Tests blamed for blighting children’s lives

4th Mar 2015
Young girls working in the classroom

The following is a summary of an education review which raises vital issues about primary education. You might like to consider your own system and send in comments.

“Tests blamed for blighting children’s lives”
“Our children tested to destruction”
These were two headlines from British newspapers, back in February, 2009 (nothing has changed ever since) in response to the first comprehensive review of Primary education in 40 years. Funded by charitable donations and headed by Cambridge University, the review was three years in the making. More than 70 academics produced 29 reports with thousands of children, parents, teachers and head teachers taking part in surveys across the country. It presents a damning view of the primary curriculum, which it suggests has failed generations of children, as well as a blueprint for a radical new kind of schooling that would give teachers control of 30% of their time to teach what they want.
The review finds that English primary school pupils are subjected to more tests than in any other country. Primary school pupils have to deal with unprecedented levels of pressure as they face tests more frequently, at a younger age, and in more subjects than children from any other country.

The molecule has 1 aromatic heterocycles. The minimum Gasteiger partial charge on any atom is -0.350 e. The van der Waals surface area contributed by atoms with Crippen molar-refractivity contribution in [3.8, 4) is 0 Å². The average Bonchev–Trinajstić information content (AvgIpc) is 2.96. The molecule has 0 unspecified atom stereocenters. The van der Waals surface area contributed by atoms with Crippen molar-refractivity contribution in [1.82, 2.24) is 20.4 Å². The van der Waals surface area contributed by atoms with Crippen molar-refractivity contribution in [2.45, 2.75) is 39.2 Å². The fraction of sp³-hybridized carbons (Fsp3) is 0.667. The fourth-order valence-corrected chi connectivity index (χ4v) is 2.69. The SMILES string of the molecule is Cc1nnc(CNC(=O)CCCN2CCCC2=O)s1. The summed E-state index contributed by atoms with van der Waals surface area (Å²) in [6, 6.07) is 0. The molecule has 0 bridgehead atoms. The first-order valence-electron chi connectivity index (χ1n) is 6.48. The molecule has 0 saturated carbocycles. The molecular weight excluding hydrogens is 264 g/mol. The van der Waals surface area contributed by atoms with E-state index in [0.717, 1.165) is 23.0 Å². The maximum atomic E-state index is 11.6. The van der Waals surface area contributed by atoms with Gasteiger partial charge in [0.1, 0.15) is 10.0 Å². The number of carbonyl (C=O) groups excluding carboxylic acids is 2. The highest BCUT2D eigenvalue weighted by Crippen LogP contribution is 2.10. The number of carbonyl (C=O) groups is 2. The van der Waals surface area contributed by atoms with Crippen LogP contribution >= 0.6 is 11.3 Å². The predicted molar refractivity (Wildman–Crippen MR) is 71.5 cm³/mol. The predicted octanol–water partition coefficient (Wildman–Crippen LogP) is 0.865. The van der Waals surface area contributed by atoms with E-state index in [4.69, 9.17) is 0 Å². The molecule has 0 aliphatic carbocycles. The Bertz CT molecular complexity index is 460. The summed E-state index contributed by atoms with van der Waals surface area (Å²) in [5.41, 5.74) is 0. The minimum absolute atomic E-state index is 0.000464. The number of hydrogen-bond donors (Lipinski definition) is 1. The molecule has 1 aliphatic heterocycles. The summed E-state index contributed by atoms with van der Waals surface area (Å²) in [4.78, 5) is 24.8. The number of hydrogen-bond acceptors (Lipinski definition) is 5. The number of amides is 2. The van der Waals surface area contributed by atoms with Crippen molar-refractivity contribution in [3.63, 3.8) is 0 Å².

There is an over-emphasis on the skills of reading, writing and maths at the expense of other subjects, the report claims. This limits children’s enjoyment of school and risks, severely compromising their natural curiosity, imagination and love of learning, it says. Literacy and numeracy take up nearly half the school week.
National testing at 11 has meant schools focus on short-term learning at the cost of children’s long-term development. Parents are encouraged to choose schools for their children based on league tables of test scores. But this puts children under extreme pressure which could damage their motivation and self esteem as well as encouraging schools to “teach to the test” at the expense of pupils’ wider learning, the study found. The most “conspicuous casualties” are arts and the humanities. Learning that requires time for talking, problem solving and exploring ideas is sacrificed for what it describes as a “memorisation and recall” style of learning.